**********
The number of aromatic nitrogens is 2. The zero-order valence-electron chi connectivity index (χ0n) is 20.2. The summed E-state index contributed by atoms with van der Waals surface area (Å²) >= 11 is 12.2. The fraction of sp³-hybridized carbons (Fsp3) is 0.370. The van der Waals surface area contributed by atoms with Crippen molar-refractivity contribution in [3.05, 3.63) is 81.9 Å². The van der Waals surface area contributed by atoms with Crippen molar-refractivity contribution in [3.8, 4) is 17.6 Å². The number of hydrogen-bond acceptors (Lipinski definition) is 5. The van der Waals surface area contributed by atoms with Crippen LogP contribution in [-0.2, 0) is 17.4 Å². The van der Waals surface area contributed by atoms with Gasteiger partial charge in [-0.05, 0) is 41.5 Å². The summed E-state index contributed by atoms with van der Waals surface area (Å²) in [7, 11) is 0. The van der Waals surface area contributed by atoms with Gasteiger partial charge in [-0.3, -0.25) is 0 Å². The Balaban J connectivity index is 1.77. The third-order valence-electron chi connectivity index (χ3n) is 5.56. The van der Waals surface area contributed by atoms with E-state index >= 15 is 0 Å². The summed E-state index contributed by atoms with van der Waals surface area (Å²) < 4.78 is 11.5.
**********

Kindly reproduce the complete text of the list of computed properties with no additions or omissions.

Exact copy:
The number of aromatic nitrogens is 2. The zero-order valence-electron chi connectivity index (χ0n) is 20.2. The summed E-state index contributed by atoms with van der Waals surface area (Å²) >= 11 is 12.2. The fraction of sp³-hybridized carbons (Fsp3) is 0.370. The van der Waals surface area contributed by atoms with Crippen molar-refractivity contribution in [3.05, 3.63) is 81.9 Å². The van der Waals surface area contributed by atoms with Crippen molar-refractivity contribution in [3.8, 4) is 17.6 Å². The number of hydrogen-bond acceptors (Lipinski definition) is 5. The van der Waals surface area contributed by atoms with Crippen LogP contribution in [-0.2, 0) is 17.4 Å². The van der Waals surface area contributed by atoms with Gasteiger partial charge in [-0.05, 0) is 41.5 Å². The summed E-state index contributed by atoms with van der Waals surface area (Å²) in [7, 11) is 0. The van der Waals surface area contributed by atoms with Gasteiger partial charge in [-0.3, -0.25) is 0 Å². The Balaban J connectivity index is 1.77. The third-order valence-electron chi connectivity index (χ3n) is 5.56. The van der Waals surface area contributed by atoms with E-state index >= 15 is 0 Å². The summed E-state index contributed by atoms with van der Waals surface area (Å²) < 4.78 is 11.5.